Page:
2013 Fall Update of the Regional Screening Levels (RSLs) for Chemical Contaminants at Superfund Sites. The 2013 Fall update to the Regional Screening Levels (RSLs) for Chemical Contaminants at Superfund Sites is complete. The RSLs are a merger of the EPA Region 3 Risk-Based Concentration (RBC) Table, Region 6 Human Health Medium-Specific Screening Levels (HHMSSL) Table and the Region 9 Preliminary Remediation Goals (PRG) Table. Screening levels for every EPA region are available on the RSL website. The RSL tables provide comparison values for residential and commercial/industrial exposures to soil, air, and tapwater (drinking water). The unified use of the RSLs to screen chemicals at Superfund sites promotes national consistency. The update includes risk-based screening levels that were calculated using the latest toxicity values, default exposure assumptions and physical and chemical properties, and a calculator where default parameters can be changed to reflect site-specific risks. View and use at http://www.epa.gov/reg3hwmd/risk/human/rb-concentration_table/ .



By: FIPA News

CORE is excited to announce the first Semi-Annual Residential Cooking Oil Collection Competition!

The municipality that collects the most residential cooking oil during Environmental Education Week, April 15-21, 2012, will receive an award. The award will be presented to the winning municipality at a local Commission meeting.  The winning municipality will also receive recognition at the Fall FIPA Workshop and two free workshop registrations. 

Submit your volume of used cooking oil collected during the week of April 15-21 to fipasecretary@mail.com.  Volumes submitted must be received by April 25, 2012, in order to qualify for the competition.  Resources are available to assist you with oil collection service providers in your area as well as guidance you can use to help you with setting up your event.  CORE resources are available to you by visiting, www.core.fipaonline.com

Biodiesel By Products

By Lex Wahl, Pretreatment Coordinator, Panama City

Many municipalities have adopted a fats, oils and grease programs to protect collection systems and prevent sanitary sewer overflows.  You have heard of CORE, right?  (FIPA’s model Cooking Oil Recycling Effort.) This program, and others, are very well intentioned. On the surface recycling used cooking oil seems like a win-win program. Recycling keeps a good bit of fats, oil and grease out of wastewater collection systems ensuring that wastewater facilities are protected from products they cannot treat and all is well. Correct? Well, not so fast!!!


The purpose of this article is to address the primary application for which used cooking oil is collected, the production of bio-diesel fuel, and by products there from. Due to the escalating cost of petroleum based fuel biodiesel production has become in vogue both in large production facilities and as well as casual pastime for the backyard, do-it-yourself mechanic.  Bio-diesel is a renewable fuel that can be used in place of or in addition to petroleum based diesel fuel.


Bio-diesel manufacturing, in many cases, uses transesterification, which involves the mixing of natural vegetable oils or animal fats with an alcohol in the presence of a catalyst and is heated in a reactor (still) to produce biodiesel, and byproducts like glycerin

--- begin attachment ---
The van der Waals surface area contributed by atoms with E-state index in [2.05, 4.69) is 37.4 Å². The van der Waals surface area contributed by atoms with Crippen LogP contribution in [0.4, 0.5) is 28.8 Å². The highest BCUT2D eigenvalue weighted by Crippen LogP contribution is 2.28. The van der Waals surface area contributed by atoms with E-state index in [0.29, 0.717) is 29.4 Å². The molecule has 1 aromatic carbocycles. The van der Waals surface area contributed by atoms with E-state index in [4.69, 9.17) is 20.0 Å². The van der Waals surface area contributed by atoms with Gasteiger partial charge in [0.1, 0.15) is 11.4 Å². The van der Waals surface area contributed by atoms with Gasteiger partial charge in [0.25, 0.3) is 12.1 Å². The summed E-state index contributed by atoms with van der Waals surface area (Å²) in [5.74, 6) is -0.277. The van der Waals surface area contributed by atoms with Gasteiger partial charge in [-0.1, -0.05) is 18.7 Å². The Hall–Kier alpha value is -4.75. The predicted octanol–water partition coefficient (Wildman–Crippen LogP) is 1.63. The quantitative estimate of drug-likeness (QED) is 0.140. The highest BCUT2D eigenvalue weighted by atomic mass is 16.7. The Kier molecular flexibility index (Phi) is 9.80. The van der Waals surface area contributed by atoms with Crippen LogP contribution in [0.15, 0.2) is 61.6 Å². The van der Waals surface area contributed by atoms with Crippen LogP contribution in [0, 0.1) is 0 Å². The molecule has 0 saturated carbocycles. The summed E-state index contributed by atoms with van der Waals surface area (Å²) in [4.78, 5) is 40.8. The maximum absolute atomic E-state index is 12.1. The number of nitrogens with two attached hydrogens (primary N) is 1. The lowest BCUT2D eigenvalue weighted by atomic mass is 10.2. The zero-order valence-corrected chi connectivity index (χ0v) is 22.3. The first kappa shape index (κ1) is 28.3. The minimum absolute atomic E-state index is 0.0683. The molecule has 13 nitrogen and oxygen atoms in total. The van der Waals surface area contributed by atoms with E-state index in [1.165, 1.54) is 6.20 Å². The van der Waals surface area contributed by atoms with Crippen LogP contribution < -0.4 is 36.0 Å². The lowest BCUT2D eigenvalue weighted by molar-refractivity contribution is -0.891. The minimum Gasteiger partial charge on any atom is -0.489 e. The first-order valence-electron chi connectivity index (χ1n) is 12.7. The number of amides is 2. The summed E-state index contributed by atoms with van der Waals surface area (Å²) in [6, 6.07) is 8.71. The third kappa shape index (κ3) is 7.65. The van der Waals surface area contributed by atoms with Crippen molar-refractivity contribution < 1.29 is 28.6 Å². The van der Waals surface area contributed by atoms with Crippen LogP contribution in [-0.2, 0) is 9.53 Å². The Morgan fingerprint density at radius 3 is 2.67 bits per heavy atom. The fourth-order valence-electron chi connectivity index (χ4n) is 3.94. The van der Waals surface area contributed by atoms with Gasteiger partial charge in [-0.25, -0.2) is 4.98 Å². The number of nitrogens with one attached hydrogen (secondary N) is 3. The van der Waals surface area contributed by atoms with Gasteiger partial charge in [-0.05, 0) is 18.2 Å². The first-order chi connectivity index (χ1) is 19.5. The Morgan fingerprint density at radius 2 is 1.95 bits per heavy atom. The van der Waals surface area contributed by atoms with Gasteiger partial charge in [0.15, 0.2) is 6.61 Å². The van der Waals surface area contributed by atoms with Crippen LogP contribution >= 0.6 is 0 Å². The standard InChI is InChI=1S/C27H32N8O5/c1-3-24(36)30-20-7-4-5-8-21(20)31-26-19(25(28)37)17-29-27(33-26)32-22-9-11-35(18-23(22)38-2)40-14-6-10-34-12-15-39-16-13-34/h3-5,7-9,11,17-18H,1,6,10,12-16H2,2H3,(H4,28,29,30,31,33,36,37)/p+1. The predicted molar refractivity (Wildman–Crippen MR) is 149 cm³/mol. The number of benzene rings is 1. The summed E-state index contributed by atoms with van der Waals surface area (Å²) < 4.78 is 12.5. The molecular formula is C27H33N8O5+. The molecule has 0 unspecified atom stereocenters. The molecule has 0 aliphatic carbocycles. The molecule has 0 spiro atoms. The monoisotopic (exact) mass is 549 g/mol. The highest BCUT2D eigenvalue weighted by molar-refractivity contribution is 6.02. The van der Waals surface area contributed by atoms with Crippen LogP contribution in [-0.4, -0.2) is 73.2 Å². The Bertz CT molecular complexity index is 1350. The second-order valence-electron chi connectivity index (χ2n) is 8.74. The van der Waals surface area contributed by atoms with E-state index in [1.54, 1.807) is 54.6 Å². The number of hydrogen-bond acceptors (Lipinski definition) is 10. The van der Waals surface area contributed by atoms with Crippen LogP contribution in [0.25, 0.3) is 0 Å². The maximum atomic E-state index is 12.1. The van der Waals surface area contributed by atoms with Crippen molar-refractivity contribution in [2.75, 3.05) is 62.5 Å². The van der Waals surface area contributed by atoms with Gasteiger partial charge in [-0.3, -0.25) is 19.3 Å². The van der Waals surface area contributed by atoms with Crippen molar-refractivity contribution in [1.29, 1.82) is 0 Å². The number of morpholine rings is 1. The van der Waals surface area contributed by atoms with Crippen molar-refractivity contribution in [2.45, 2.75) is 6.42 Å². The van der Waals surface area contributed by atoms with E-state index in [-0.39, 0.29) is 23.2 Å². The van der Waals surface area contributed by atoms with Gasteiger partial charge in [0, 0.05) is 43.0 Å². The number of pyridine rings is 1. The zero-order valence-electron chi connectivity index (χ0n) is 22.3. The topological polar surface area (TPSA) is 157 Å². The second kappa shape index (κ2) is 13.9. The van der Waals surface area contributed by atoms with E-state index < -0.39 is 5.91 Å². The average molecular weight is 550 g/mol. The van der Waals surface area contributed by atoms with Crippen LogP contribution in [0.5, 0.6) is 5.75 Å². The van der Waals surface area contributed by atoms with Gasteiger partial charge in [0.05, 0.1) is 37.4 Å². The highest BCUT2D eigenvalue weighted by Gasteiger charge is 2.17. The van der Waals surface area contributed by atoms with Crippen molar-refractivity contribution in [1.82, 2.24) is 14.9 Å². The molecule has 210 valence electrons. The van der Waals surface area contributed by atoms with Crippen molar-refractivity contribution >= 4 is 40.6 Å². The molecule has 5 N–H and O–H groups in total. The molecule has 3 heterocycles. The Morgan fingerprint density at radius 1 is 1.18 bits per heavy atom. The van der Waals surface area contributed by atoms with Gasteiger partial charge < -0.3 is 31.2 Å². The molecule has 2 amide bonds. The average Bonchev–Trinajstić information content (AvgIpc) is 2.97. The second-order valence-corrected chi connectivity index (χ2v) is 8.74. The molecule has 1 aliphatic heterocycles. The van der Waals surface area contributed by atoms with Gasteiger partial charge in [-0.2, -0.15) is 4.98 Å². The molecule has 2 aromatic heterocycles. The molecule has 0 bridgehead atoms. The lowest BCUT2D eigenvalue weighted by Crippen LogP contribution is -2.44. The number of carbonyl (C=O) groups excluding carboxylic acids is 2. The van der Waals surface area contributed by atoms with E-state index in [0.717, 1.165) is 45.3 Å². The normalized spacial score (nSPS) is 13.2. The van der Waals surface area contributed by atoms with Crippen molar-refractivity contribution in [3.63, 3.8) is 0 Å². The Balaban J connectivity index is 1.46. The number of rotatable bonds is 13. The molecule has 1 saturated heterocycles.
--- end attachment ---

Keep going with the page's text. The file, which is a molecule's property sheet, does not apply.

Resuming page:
According to Biodiesel Magazine the US glycerin market is overflowing. At one time glycerin fetched a price of 20 to 25 cents per pound. Thanks to biodiesel sellers are lucky to get 5 cents per pound for glycerin today.

There are a few other things you should know about glycerin. Although sometimes considered environmentally friendly and non-toxic glycerin has a tremendous biological oxygen demand. BOD concentrations of 4,500—to 35,000 mg/l have been observed. Glycerin acts as a surfactant. Some plant operators have reported poor clarifier performance as a result of the presence of glycerin.  Due to the density and viscosity properties of glycerin WWFs may experience interference if enough glycerin finds its way into the collection system.

Operators that have been victimized by glycerin dumping complain of the inability to raise dissolved oxygen (DO) in the reactors during React/Fill cycles of Sequencing Batch Reactors and observe very little increase in DO during the React cycle. Operators also complain of a “white milky substance in the supernatant with some foaming.” White, opaque coatings of film have been observed on the crystalline sleeves protecting Ultra Violet (UV) lamps which can render UV disinfection ineffective. The usual suspect, glycerin.  Larger WWFs may never feel the effects of glycerin.  Smaller plants like those featured under “Spot Light,” are likely to feel the sting.

Robert E. Heilman Pretreatment Program Award 2011

The Robert Heilman award serves to commemorate the efforts of Robert Heilman, P.E. in establishing communication and educational means to enhance industrial pretreatment programs in the State of Florida.  This award will be presented to Florida Industrial Pretreatment programs that show a dedication to promoting the FIPA goals of enhanced education and utilize innovative communication and regulatory approaches to achieve compliance and protect the environment.


Nominate someone today: http://fipaonline.com/news.htm